By Kevin Clang
Hundreds of young people stormed downtown Boston yesterday afternoon, rallying for the allocation of more funds to youth employment programs that create jobs for students. Armed with signs reading “Save Youth Jobs and Save our Future” and “Proud GSA Member for Youth Jobs,” the crowd -- as many as 2,000 people, mostly students in their late teens -- marched to several high-profile locations throughout the city, including the State House.
The Dorchester-based Youth Jobs Coalition, a statewide association that's petitioning state and local governments to provide more funding for youth job programs, organized the rally. According to the coalition, the youth employment rate in Massachusetts has dropped from 63 percent in 2000 to 39 percent in 2011. Only 14 percent of 590 Boston-area companies with more than 100 employees are hiring teenagers. The group believes that these depreciating numbers are denying students valuable work experience, creating crime, and putting more teens at risk.
“Where is 88 Tremont St.?” was a question often heard while approaching the rally’s starting point, but as three buses full of students from Boston and the surrounding areas, including Chelsea, Worcester, and Lynn, swarmed the area, 88 Tremont quickly became unmissable, and the group's chants -- among them, “Youth united will never be defeated,” and, “Whose city? Our city!" -- replaced the questions.
After a brief rain delay, the march began at about 12:30 p.m. Flanked by a dozen police officers, protesters walked from Tremont Street, past City Hall and through the Financial District, collecting on the corner of Summer Street and Washington Street before marching to the State House. On their route, the protesters also made stops at the Federal Reserve and the Fidelity Investments office on Congress Street. Fidelity offered three internships through the state-assisted School-to-Career program last year and none in 2010.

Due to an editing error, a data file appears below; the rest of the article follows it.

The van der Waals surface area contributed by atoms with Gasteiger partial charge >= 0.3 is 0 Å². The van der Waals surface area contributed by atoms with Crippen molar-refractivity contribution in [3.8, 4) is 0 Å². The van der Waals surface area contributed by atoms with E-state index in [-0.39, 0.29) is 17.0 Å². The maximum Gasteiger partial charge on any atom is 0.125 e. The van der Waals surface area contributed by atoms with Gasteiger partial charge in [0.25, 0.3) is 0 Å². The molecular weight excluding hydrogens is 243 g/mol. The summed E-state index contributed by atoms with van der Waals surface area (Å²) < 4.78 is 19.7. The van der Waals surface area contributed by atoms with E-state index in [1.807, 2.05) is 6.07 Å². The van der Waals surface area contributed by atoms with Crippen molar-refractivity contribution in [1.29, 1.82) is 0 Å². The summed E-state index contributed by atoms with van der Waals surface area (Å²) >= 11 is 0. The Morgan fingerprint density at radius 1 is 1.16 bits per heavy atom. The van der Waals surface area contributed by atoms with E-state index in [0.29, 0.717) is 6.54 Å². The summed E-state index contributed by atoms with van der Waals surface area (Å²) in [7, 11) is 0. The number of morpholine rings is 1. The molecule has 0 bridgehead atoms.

Massachusetts Gov. Deval Patrick has proposed $9 million for a state summer jobs program, but the coalition would like to see that number raised to $12 million -- $9 million for a summer program and $3 million for programs during the rest of the year. Patrick’s YouthWorks program employed over 5,000 teens in the summer of 2011.
Boston Mayor Thomas Menino recently launched the website bostonsummerjobs.org, created to help place qualified students in meaningful positions throughout the city, particularly in web and tech companies.
"There are so many teens out there who are in so much trouble," Lekiara Gray, 16 and an organizer at the Dorchester Bay Youth Force, told The Globe. "If they have a job, they'll have something to do during the day and won't be around so much drama and chaos."
Video courtesy of NECN
Do you think Boston is doing enough to help the city's youth find summer employment?
Photo by waltarrrrr (Flickr)
About Kevin -- I've spent the past three years honing my journalistic skills, telling people's stories across various forms of media, helping launch an online television network, learning all aspects of social and new media, editing a Student Emmy Award-winning sports show, planning and running concerts for nationally recognized artists, and recruiting volunteers for a candidate for the U.S. House of Representatives. I'm focused on bringing traditional media into the future. Twitter: @kevclang
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